edited by Peter Jonathan Bell and Kristi A. Nelson. D Giles, July 2020. 224 p. ill. ISBN 9781911282631 (h/c), $49.95.
Reviewed September 2020
Margot McIlwain Nishimura, Dean of Libraries, Rhode Island School of Design, email@example.com
The Berlin Masterpieces is a compact and beautifully produced catalog. Edited by Peter Jonathan Bell, curator of European Paintings, Sculpture, and Drawings at the Cincinnati Art Museum, and Kristi A. Nelson, previously on the faculty of the University of Cincinnati College of Design, Architecture, Art, and Planning, the catalog was intended to accompany the exhibition of the same name at the Cincinnati Art Museum from June to September 2020, now rescheduled, due to the COVID-19 pandemic, to 2021. The exhibition was organized largely in homage to native son, museum benefactor, and Monuments Man Walter Ings Farmer (1911-1997), who, as Director of the Wiesbaden Central Collecting Point from June 1945 to March 1946, oversaw the restitution of thousands of Nazi-looted objects and works of art at the end of the Second World War and gained fame as the author of the so-called “Wiesbaden Manifesto.” The manifesto, signed by twenty-four of Farmer’s fellow officers, protested the November 1945 order to send more than 200 of the greatest European paintings from German collections to the U.S.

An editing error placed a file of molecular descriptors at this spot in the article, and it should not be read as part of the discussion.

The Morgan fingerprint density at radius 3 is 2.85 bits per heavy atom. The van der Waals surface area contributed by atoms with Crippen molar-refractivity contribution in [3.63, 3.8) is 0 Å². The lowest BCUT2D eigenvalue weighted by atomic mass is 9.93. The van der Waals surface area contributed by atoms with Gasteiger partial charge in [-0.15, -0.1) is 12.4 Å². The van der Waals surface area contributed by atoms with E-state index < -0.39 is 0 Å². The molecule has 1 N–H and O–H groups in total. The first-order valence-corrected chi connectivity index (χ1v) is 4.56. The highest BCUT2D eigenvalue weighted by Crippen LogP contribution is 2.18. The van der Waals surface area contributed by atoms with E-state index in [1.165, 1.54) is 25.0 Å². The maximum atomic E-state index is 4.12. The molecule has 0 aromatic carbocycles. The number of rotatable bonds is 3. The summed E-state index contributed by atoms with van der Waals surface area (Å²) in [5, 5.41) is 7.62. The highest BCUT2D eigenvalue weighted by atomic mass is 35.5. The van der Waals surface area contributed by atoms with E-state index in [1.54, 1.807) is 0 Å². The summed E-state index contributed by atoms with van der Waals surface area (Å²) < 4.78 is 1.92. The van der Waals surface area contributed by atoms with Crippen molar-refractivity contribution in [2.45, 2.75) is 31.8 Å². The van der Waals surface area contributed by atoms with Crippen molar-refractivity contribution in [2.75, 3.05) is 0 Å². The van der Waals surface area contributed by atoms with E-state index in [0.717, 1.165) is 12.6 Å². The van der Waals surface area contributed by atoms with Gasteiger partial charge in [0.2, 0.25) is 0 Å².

Organized protest notwithstanding, 202 paintings came to the States, and began a fourteen-city exhibition tour at the National Gallery in March 1948 that concluded a year later at the Toledo Museum of Art. More than 2.5 million Americans, or 1.5% of the U.S. population at the time, saw the paintings in what was the first great blockbuster exhibition of the post-war era. The tour had significant educational, geopolitical, and financial dimensions, all of which are considered in the four essays and one interview that occupy the first half of The Berlin Masterpieces.
The second half of the publication, like the exhibition itself, is a more eclectic mix. It includes an essay about the current state of provenance research in American museums by Nancy Yeide that would be an excellent introduction to the topic for both undergraduate and graduate art history students; a catalogue of the twenty two works of art (eighteen paintings, three prints, and one drawing, 15th to the 20th centuries) in the Cincinnati exhibition, including four of “the 202” on loan from Berlin’s Gemäldegalerie; and an appendix with the schedule, illustrated checklist, and archival documents related to the 1948-49 tour.
While all the works chosen for the exhibition at the core of The Berlin Masterpieces reward closer individual viewing, what ties them together are historical circumstances and tangential relationships (e.g., works were chosen from the Cincinnati collection because they were by artists that had been represented in the 1948-49 exhibition). The catalogue is most valuable, as a result, for its content that relates to the history of collecting, museology, provenance, and cultural patrimony.